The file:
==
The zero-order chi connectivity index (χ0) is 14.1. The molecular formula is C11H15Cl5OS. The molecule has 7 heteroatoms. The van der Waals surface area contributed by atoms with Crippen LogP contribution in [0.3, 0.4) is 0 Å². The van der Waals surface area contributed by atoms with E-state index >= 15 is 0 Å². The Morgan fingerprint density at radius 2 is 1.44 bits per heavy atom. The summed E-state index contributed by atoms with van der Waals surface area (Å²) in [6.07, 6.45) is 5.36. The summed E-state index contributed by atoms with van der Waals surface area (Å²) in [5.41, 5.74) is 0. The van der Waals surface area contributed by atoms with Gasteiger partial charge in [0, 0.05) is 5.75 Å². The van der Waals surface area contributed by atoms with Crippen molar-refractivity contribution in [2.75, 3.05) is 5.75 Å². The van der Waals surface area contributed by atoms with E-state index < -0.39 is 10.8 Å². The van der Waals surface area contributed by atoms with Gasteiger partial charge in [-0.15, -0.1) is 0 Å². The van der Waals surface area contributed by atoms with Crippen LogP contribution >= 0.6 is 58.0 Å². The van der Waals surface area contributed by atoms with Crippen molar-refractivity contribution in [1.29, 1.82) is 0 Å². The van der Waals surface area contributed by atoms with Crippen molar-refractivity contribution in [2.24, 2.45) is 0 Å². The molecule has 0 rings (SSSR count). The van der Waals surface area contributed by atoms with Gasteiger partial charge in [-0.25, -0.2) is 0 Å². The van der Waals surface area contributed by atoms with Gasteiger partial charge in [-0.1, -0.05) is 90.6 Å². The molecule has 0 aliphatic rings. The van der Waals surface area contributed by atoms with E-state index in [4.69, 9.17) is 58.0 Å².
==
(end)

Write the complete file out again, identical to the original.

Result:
The zero-order chi connectivity index (χ0) is 14.1. The molecular formula is C11H15Cl5OS. The molecule has 7 heteroatoms. The van der Waals surface area contributed by atoms with Crippen LogP contribution in [0.3, 0.4) is 0 Å². The van der Waals surface area contributed by atoms with E-state index >= 15 is 0 Å². The Morgan fingerprint density at radius 2 is 1.44 bits per heavy atom. The summed E-state index contributed by atoms with van der Waals surface area (Å²) in [6.07, 6.45) is 5.36. The summed E-state index contributed by atoms with van der Waals surface area (Å²) in [5.41, 5.74) is 0. The van der Waals surface area contributed by atoms with Gasteiger partial charge in [0, 0.05) is 5.75 Å². The van der Waals surface area contributed by atoms with Crippen molar-refractivity contribution in [2.75, 3.05) is 5.75 Å². The van der Waals surface area contributed by atoms with E-state index < -0.39 is 10.8 Å². The van der Waals surface area contributed by atoms with Gasteiger partial charge in [-0.15, -0.1) is 0 Å². The van der Waals surface area contributed by atoms with Crippen LogP contribution >= 0.6 is 58.0 Å². The van der Waals surface area contributed by atoms with Crippen molar-refractivity contribution in [1.29, 1.82) is 0 Å². The van der Waals surface area contributed by atoms with Crippen molar-refractivity contribution in [2.24, 2.45) is 0 Å². The molecule has 0 rings (SSSR count). The van der Waals surface area contributed by atoms with Gasteiger partial charge in [-0.25, -0.2) is 0 Å². The van der Waals surface area contributed by atoms with Gasteiger partial charge in [-0.1, -0.05) is 90.6 Å². The molecule has 0 aliphatic rings. The van der Waals surface area contributed by atoms with E-state index in [4.69, 9.17) is 58.0 Å².